The bench observed it could be a “slightly dangerous argument” and recalled a petition had come before the top court where the issue of marriageable age was raised.

It said the court had rejected the petition observing if it holds the provision unconstitutional, there will be no minimum age of marriage.

During the arguments, Rohatgi urged the bench to use its “plenary power, prestige and moral authority” to push the society to acknowledge such a union as would ensure LGBTQIA (lesbian, gay, bisexual, transgender, queer, questioning, intersex, pansexual, two-spirit, asexual, and ally) persons lead a “dignified” life-like heterosexuals.

He said, the State should come forward and provide recognition to same-sex marriage.

Rohatgi said LGBTQIA have no representation in Parliament and that is why it is the courts they have to come to.

He said courts have always struck down majoritarian views with regard to fundamental rights and, even if one person is impacted, the action has been struck down.

Rohatgi referred to the law on widow re-marriage, and said society did accept it then, the “law acted with alacrity” and the social acceptance followed.

Also Read: Explained: Centre’s arguments in SC against same-sex marriages

“Here, this court needs to push the society to acknowledge the same-sex marriage. This court, besides the power under Article 142 (which provides SC the plenary power to pass any order necessary for doing complete justice) of the Constitution, has moral authority and it enjoys public confidence. We rely on the prestige and moral authority of this court to ensure that we get our right,” Rohagti said during the arguments which will continue on Thursday.

In its fresh affidavit filed in the apex court, the Centre said it issued a letter on April 18 to all states inviting comments and views on the “seminal issue” raised in the pleas.

“It is, therefore, humbly requested that all states and Union Territories be made a party to the present proceedings and their respective stance be taken on record and in the alternative, allow the Union of India, to finish the consultative process with the states, obtain their views/apprehensions, compile the same and place it on record before this court, and only thereafter adjudicate on the present issue,” the affidavit said.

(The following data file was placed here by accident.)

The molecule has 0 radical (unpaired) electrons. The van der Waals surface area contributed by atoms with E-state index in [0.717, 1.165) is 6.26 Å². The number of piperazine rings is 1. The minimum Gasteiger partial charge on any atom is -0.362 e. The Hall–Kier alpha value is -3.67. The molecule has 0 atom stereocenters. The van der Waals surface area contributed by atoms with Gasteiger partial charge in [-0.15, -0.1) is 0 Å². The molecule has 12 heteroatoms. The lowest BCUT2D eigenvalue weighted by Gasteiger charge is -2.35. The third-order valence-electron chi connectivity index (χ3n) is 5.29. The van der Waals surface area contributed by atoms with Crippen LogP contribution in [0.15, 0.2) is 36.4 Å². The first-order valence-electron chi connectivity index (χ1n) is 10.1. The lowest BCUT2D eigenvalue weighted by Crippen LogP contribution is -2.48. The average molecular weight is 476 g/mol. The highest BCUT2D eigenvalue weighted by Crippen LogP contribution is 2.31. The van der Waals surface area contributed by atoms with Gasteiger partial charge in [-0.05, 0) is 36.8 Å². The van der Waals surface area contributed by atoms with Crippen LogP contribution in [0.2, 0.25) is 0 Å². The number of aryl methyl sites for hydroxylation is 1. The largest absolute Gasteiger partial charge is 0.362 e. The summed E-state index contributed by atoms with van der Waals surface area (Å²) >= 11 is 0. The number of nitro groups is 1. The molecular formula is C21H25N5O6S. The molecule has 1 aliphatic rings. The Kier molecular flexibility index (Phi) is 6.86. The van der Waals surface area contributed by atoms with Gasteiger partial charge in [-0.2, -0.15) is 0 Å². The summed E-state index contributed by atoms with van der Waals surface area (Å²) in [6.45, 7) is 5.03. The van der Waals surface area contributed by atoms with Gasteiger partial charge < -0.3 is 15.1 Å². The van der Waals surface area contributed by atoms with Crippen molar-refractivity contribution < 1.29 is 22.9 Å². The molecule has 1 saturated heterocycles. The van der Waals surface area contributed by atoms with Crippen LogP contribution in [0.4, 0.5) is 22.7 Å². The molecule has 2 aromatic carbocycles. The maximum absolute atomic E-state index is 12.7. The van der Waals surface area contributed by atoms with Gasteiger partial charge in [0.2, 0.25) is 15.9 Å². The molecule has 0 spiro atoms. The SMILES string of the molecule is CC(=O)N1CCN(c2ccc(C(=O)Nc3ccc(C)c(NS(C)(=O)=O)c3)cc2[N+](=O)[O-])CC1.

Opposing the governments fresh affidavit, Rohatgi said the pleas challenged a central law- the Special Marriage Act- and just because the subject is there in the concurrent list of the Constitution, states and UTs need not be issued the notices.

“You do not have to labour on this point,” the CJI said.

Rohatgi referred to the judgements, including the decriminalisation of consensual gay sex, and said the court was revisiting something which has already been decided.

Also Read: Explained: Why Centre is okay with gay rights but not same-sex marriages

“I (petitioner) am equal to heterosexual groups and it cannot be so that their sexual orientation is correct and all others are incorrect. I am saying let there be a positive affirmation…We should not be treated as lesser mortals and there will be full enjoyment of the right to life,” he said.

The top court on Tuesday made it clear that it will not go into personal laws governing marriages while deciding the pleas seeking legal validation for same-sex marriages and said the very notion of a man and a woman, as referred to in the Special Marriage Act, is not “an absolute based on genitals”.

The judicial outcome on the sensitive issue will have significant ramifications for the country where common people and political parties hold divergent and strong views on the subject.

The apex court had on November 25 last year sought the Centre’s response to separate pleas moved by two gay couples seeking enforcement of their right to marry and a direction to the authorities concerned to register their marriages under the Special Marriage Act.

(With agency inputs)